Chinese Launch Company Galactic Energy Faces Failed Mission in Space, Losing Commercial Satellite
Chinese Launch Company Galactic Energy Faces First Setback with Failed Mission in Space. (Photo: Space)
Failed Mission in Space: as Ceres-1 Rocket Fails to Deliver Satellite to Orbit
According to Space news, galactic Energy, a Chinese launch company, experienced a significant setback on Thursday, September 21, as it encountered its first failed mission in space, resulting in the loss of a commercial remote-sensing satellite. The incident unfolded as their Ceres-1 rocket initiated its ascent from the Jiuquan Satellite Launch Center at 12:59 a.m. EDT (0459 GMT).
This rocket was tasked with transporting the Jilin-1 Gaofen-04B satellite for Changguang Satellite Technology, a prominent player in the remote-sensing industry. Unfortunately, the mission did not proceed as planned, and the satellite failed to reach its intended orbit.
Galactic Energy reported that the rocket exhibited abnormal behavior, leading to the failure of the launch. The company has launched the Ceres-1 rocket nine times prior to this incident without encountering any failures. However, the specifics of this mishap are currently under scrutiny and analysis.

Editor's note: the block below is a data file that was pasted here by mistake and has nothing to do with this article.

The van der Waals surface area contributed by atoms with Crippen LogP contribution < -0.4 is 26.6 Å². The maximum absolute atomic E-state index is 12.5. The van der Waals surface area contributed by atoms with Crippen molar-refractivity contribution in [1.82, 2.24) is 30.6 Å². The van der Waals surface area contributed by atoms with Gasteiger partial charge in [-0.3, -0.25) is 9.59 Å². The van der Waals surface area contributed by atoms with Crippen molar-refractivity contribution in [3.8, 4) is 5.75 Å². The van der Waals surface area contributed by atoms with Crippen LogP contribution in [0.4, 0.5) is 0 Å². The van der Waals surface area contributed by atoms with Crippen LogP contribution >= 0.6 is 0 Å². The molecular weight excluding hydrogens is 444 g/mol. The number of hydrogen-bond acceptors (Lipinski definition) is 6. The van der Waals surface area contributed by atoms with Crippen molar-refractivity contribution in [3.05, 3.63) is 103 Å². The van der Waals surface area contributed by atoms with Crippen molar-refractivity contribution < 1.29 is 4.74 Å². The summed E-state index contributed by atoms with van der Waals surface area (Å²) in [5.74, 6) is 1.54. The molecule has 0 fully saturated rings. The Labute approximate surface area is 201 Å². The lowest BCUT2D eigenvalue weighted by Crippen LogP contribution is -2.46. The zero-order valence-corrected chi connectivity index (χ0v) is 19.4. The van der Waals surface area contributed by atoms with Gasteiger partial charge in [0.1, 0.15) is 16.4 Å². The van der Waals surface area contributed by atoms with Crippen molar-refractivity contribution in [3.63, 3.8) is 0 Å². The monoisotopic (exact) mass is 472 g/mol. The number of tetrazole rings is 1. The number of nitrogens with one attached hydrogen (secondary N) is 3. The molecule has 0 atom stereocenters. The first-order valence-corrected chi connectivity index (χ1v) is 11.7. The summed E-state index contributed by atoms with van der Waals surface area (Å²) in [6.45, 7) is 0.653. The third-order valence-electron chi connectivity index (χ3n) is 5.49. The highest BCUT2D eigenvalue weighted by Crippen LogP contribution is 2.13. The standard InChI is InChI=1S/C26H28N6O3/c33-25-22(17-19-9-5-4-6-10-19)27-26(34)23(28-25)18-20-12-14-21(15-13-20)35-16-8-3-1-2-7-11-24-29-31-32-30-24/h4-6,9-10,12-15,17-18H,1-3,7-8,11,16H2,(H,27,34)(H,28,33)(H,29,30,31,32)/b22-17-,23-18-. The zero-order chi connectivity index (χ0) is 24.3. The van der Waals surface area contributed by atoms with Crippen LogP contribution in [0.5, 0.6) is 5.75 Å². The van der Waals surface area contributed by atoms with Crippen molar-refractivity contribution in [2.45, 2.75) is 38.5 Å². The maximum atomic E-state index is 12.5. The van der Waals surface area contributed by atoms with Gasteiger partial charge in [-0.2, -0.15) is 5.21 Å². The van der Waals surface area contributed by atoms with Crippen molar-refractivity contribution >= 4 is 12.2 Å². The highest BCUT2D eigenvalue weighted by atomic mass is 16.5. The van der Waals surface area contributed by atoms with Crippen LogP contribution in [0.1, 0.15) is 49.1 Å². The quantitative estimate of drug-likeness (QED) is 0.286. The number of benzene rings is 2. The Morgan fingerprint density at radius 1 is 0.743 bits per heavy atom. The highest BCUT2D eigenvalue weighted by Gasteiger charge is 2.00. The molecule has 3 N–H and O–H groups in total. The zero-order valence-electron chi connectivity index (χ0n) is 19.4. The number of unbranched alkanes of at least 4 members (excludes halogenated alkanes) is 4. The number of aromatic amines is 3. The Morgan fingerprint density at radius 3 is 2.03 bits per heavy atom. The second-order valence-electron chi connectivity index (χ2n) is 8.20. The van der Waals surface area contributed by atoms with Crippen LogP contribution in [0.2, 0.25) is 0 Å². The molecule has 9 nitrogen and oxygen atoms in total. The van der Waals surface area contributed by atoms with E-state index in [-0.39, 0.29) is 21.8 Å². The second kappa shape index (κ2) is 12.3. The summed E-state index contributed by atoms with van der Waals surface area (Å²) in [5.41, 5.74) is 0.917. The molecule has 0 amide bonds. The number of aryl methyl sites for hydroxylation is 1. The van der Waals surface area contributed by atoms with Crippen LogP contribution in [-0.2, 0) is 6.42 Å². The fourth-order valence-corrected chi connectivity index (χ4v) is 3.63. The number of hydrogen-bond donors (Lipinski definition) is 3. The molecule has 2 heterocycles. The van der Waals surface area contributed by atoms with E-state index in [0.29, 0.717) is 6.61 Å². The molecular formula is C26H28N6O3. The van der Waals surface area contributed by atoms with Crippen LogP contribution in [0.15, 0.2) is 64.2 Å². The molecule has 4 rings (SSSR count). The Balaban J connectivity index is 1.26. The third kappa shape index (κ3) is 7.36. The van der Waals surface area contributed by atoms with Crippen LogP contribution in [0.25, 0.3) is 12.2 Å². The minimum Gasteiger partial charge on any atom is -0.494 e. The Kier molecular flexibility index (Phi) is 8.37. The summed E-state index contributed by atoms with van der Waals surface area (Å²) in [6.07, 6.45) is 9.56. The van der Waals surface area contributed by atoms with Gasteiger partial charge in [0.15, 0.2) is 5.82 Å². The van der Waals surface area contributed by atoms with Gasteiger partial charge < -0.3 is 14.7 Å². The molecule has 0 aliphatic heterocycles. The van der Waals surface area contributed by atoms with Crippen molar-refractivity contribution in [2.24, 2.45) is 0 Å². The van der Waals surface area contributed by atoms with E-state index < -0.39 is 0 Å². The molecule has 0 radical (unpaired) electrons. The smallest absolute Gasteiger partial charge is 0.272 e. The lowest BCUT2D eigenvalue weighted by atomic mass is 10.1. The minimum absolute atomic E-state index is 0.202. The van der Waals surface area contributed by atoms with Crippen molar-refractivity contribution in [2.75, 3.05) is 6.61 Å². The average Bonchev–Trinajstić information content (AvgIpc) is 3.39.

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Double Blow to Space Industry with Galactic Energy and Rocket Lab’s Consecutive Failed Missions in Space
According to Ts2, this failed mission in space marked a significant development for China, as it disrupted a remarkable streak of 43 consecutive launch successes in 2023, Furthermore, it was not the only failure in the small-satellite launch industry that week, as California-based company Rocket Lab experienced an anomaly with its Electron vehicle just two days earlier, resulting in the loss of one of Capella Space’s radar Earth-observation satellites.
Galactic Energy has broader ambitions beyond small payloads and the Ceres-1 rocket. They are actively developing a larger rocket named Pallas-1, designed to carry payloads of approximately 11,000 pounds (5,000 kg) to low Earth orbit (LEO).
The first flight of Pallas-1 is scheduled for the coming year. While the initial version of the rocket will be expendable, Galactic Energy has set its sights on making the first stage reusable, akin to SpaceX’s Falcon 9 rocket. Their goal is to achieve this milestone by 2025.